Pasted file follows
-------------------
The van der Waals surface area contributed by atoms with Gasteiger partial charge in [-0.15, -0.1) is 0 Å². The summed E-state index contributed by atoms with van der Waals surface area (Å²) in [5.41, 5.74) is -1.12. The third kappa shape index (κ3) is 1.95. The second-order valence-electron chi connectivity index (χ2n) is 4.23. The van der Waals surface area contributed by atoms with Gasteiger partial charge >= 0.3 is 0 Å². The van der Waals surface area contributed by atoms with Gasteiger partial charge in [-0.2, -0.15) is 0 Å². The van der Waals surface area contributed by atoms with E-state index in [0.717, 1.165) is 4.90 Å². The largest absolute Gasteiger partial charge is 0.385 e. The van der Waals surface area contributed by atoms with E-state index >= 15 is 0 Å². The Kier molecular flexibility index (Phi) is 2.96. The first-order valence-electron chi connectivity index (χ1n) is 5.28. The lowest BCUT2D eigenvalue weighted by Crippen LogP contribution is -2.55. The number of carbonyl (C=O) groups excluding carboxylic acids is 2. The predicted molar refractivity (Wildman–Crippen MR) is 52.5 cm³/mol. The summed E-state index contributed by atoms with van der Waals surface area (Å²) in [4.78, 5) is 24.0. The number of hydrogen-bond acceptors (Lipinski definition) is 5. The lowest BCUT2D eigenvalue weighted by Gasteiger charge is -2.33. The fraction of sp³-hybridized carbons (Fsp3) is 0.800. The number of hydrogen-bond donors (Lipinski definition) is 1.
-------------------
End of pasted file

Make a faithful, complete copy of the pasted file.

The van der Waals surface area contributed by atoms with Gasteiger partial charge in [-0.15, -0.1) is 0 Å². The summed E-state index contributed by atoms with van der Waals surface area (Å²) in [5.41, 5.74) is -1.12. The third kappa shape index (κ3) is 1.95. The second-order valence-electron chi connectivity index (χ2n) is 4.23. The van der Waals surface area contributed by atoms with Gasteiger partial charge >= 0.3 is 0 Å². The van der Waals surface area contributed by atoms with Gasteiger partial charge in [-0.2, -0.15) is 0 Å². The van der Waals surface area contributed by atoms with E-state index in [0.717, 1.165) is 4.90 Å². The largest absolute Gasteiger partial charge is 0.385 e. The van der Waals surface area contributed by atoms with E-state index >= 15 is 0 Å². The Kier molecular flexibility index (Phi) is 2.96. The first-order valence-electron chi connectivity index (χ1n) is 5.28. The lowest BCUT2D eigenvalue weighted by Crippen LogP contribution is -2.55. The number of carbonyl (C=O) groups excluding carboxylic acids is 2. The predicted molar refractivity (Wildman–Crippen MR) is 52.5 cm³/mol. The summed E-state index contributed by atoms with van der Waals surface area (Å²) in [4.78, 5) is 24.0. The number of hydrogen-bond acceptors (Lipinski definition) is 5. The lowest BCUT2D eigenvalue weighted by Gasteiger charge is -2.33. The fraction of sp³-hybridized carbons (Fsp3) is 0.800. The number of hydrogen-bond donors (Lipinski definition) is 1.